Selenium supplements and good heart health
But, what about the relationship between selenium intakes and status and heart health?  Writing in the medical journal, The Lancet, Professor Margaret P. Rayman, University of Surrey, in Guildford, United Kingdom, has listed and documented the following ways that adequate selenium status and optimal levels of selenoproteins can potentially benefit the heart [Rayman 2012]:

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Selenium and glucose metabolism

In our thinking about our diet and our fitness, scientific research must be our highest authority.  The results from randomized controlled studies are the best evidence for the possible existence of a cause-effect relationship between treatment with a selenium (or Coenzyme Q10) supplement and beneficial health outcomes.

Recently, I did a search of the Medline database on the subject of selenium supplementation and its effect or non-effect on glucose metabolism, insulin resistance, glycemic control, etc.  I limited my search to reports of data from randomized, controlled trials.

Altogether, the Medline search yielded 48 hits.  Reading through the abstracts of the 48 journal articles, I was able to eliminate 30 references from consideration.  These 30 eliminated studies were studies that included all of my search terms but did not actually measure the effect of an intervention with selenium on some aspect of glucose metabolism.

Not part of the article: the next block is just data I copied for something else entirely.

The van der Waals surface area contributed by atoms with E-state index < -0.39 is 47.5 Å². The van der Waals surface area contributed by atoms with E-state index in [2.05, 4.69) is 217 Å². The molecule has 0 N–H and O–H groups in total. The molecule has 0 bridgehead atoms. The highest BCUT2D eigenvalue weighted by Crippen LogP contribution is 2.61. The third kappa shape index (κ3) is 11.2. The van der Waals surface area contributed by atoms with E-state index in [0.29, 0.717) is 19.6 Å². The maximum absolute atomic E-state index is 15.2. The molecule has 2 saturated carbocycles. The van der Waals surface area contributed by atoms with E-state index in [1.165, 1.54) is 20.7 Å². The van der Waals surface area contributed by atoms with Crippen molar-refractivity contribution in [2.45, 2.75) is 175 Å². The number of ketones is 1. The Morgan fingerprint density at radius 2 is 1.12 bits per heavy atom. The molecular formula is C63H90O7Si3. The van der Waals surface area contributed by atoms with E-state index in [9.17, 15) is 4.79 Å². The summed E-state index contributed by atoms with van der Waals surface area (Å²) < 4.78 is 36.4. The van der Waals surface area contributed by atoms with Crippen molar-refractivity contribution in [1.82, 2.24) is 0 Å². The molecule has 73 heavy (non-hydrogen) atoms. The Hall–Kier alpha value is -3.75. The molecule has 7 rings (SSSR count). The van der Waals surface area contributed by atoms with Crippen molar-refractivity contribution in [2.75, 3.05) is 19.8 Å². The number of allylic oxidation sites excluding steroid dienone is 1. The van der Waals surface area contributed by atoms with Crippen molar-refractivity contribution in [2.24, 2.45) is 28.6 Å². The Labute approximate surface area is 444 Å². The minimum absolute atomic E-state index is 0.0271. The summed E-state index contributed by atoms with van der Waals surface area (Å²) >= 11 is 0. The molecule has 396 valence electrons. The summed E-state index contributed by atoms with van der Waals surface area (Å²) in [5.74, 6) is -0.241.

18 good selenium supplementation studies
I was left with 18 good intervention studies that met my search criteria.  I read these studies and separated them into three distinct categories related to the effect of selenium supplementation on glucose metabolism and insulin sensitivity:

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Selenium intakes and type-2 diabetes

In many regions of the world, it may not be possible to get an optimal amount of selenium from meals. The content of selenium in our food depends on the availability of selenium in the soil. Known selenium-poor areas are found in much of Europe and the Middle East, China, Korea, Japan, and New Zealand. In the United States, the coastal areas tend to have lower selenium content than the middle of the country does.

In 2013, Dr. Margaret Rayman, University of Surrey, United Kingdom, reviewed the published reports of randomized controlled trials in which a selenium supplement had been used as a single-agent treatment option and in which there had been a follow-up or sub-group analysis of the effect of the selenium supplementation on the risk of type-2 diabetes.

Dr. Rayman found 5 such studies.  I want to summarize Dr. Rayman’s review, and then I want to see what studies have been done since 2013.

Selenium and diabetes studies
Nutritional Prevention of Cancer (NPC) study
In 2007, Dr. Saverio Stranges published the results of a post hoc analysis of the data from the Nutritional Prevention of Cancer study.  In the NPC study, supplementation for an average of 4.5 years with 200 micrograms of a high selenium yeast preparation resulted in significant reductions in the risk of lung cancer, colon cancer, and prostate cancer [Clark 1996].  The age of most participants in the study was 63 years, plus or minus 10 years.

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Selenium and HIV and opportunistic infections